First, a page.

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Gerard McLean asks Do you know how to do anything?

He says people with identifiable skills to fall back on will be better placed to survive the downturn.

I’ve already found this is true. After a spell in management, I’ve gone back to my roots as journalist and freelance writer. I now earn a decent crust writing thousands of words each week. That’s because I know how to do something.

McLean isn’t perfect. He spoils his otherwise insightful post finishing with:

We don’t need more knowledge workers or consultants or bloggers. What we need are people who can actually do things like write code, design stuff, make pottery, edit video. And we need people who can do more than just one step in the process.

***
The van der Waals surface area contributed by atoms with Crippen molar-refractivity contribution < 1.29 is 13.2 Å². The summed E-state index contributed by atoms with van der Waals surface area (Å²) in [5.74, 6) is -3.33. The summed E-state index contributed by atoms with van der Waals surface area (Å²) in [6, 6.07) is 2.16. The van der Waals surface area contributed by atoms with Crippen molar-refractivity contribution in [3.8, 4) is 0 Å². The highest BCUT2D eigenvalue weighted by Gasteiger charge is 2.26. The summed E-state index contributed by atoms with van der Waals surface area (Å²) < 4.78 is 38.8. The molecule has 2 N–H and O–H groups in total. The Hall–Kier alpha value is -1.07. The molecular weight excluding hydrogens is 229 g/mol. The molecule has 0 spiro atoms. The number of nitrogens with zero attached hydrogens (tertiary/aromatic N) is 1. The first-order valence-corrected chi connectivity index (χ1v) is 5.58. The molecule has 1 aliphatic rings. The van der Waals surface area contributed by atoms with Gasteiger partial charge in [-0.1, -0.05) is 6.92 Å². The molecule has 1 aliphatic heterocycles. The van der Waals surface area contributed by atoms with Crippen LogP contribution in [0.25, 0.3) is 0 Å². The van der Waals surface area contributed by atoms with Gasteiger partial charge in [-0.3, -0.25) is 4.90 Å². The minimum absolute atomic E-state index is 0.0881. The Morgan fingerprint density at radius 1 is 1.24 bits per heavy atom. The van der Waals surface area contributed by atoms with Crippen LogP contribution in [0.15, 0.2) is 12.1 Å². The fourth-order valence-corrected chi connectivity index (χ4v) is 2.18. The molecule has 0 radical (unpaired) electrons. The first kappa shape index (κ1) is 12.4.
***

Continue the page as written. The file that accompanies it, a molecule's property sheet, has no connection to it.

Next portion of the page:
We need craftsmen. And lots of them who can also lead.

Well that’s just plain wrong. People who write code, design stuff and edit video are all knowledge workers by just about any accepted definition of the term. People who can do more than one step in the process are higher level knowledge workers. So are craftsmen. And craftswomen too.  Those who can do these things and lead other people exist even further up the knowledge worker food chain.

2 thoughts on “Skilled survive downturn

  1. Ahh… I had meant to put “knowledge workers”, “consultants” and “bloggers” in quotes to indicate sarcasm. I acknowledge people who write code, design stuff and edit video are knowledge workers, but they are not the “knowledge workers” definition that gets flung around by the “quasi-entrepreneurial-GenY-I-wanna-get-paid-just-to-think-up-crap” workers.

    While video editors, coders and designers may fall within the definition of knowledge workers, I am referring to the “old school” folks who know what an A/B roll, a pica ruler and a slide rule is.

    Does that get me off the hook? I’m only striving for near perfect. What doesn’t work, I’ll craft later. 🙂

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